The problem is to pack $n$ non-overlapping disks (not necessarily of the same size) of greatest total area into a unit square. The case $n=1$ is obvious: just place a disk of radius $\frac12$ centrally in the square, to occupy an area $\frac14\pi\approx78.54\%$ of the square. For $n=2$, we can do no better than follow up the previous case and add a disk (of radius $\frac32-\surd2$) in a corner to touch the existing disk and two sides of the square, thus altogether covering an area $(\frac92-3\surd2)\pi\approx80.85\%$ of the square. Similarly, for $n=3,4,5$, we can do no better than place further disks of that size in the remaining corners of the square.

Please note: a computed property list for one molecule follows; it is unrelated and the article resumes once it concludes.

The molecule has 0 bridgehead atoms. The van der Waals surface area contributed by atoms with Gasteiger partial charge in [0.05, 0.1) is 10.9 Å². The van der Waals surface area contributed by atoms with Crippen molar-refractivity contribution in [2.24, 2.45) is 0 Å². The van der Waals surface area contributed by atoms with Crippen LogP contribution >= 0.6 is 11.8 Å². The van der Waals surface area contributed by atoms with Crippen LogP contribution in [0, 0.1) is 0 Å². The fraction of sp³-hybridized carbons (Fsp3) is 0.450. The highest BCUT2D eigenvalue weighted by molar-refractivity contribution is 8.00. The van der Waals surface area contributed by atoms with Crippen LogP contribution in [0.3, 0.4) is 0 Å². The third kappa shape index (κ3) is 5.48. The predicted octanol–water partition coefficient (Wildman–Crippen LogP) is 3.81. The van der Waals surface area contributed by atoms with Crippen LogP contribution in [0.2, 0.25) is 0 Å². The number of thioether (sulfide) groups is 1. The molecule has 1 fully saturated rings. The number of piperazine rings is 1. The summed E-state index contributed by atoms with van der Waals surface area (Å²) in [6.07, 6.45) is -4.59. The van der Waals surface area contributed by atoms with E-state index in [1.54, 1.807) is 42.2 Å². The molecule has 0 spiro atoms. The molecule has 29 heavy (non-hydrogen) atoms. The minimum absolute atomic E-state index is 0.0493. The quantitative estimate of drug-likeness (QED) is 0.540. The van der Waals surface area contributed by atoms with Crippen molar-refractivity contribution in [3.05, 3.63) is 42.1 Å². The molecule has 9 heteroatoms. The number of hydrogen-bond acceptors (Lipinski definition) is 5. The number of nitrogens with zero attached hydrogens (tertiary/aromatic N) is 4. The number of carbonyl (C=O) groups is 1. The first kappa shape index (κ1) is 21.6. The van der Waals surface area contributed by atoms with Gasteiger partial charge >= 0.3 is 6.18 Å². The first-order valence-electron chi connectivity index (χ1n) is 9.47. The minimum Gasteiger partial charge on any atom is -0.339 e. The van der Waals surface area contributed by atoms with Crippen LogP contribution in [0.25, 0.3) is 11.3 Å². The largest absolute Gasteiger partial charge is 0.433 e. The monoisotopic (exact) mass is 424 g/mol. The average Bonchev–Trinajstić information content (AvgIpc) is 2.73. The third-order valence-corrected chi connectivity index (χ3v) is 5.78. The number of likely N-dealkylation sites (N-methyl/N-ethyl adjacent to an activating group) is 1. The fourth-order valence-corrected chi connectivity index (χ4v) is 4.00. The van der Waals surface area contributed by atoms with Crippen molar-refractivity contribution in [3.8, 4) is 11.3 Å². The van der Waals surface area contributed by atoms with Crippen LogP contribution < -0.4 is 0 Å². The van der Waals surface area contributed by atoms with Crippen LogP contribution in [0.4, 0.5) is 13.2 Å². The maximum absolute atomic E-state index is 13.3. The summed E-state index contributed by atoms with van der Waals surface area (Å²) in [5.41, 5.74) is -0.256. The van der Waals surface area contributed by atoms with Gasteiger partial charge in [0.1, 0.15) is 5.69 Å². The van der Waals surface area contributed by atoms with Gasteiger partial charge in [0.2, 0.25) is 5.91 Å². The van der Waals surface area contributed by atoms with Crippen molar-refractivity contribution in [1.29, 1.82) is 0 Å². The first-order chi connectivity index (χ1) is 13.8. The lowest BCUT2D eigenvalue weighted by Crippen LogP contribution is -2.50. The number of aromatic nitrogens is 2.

For $n=6,...,13$, it seems optimal to build on the case $n=5$ and place further disks in the eight regions bounded by a side of the square, the disk of radius $\frac12$, and a disk of radius $\frac32-\surd2$. Clearly, we can keep going like this, packing the next disk into whatever remaining space will accommodate the largest disk—the greedy method. But the question arises:
Is there an $n$ for which the packing of maximal total area is not the greedy packing described above?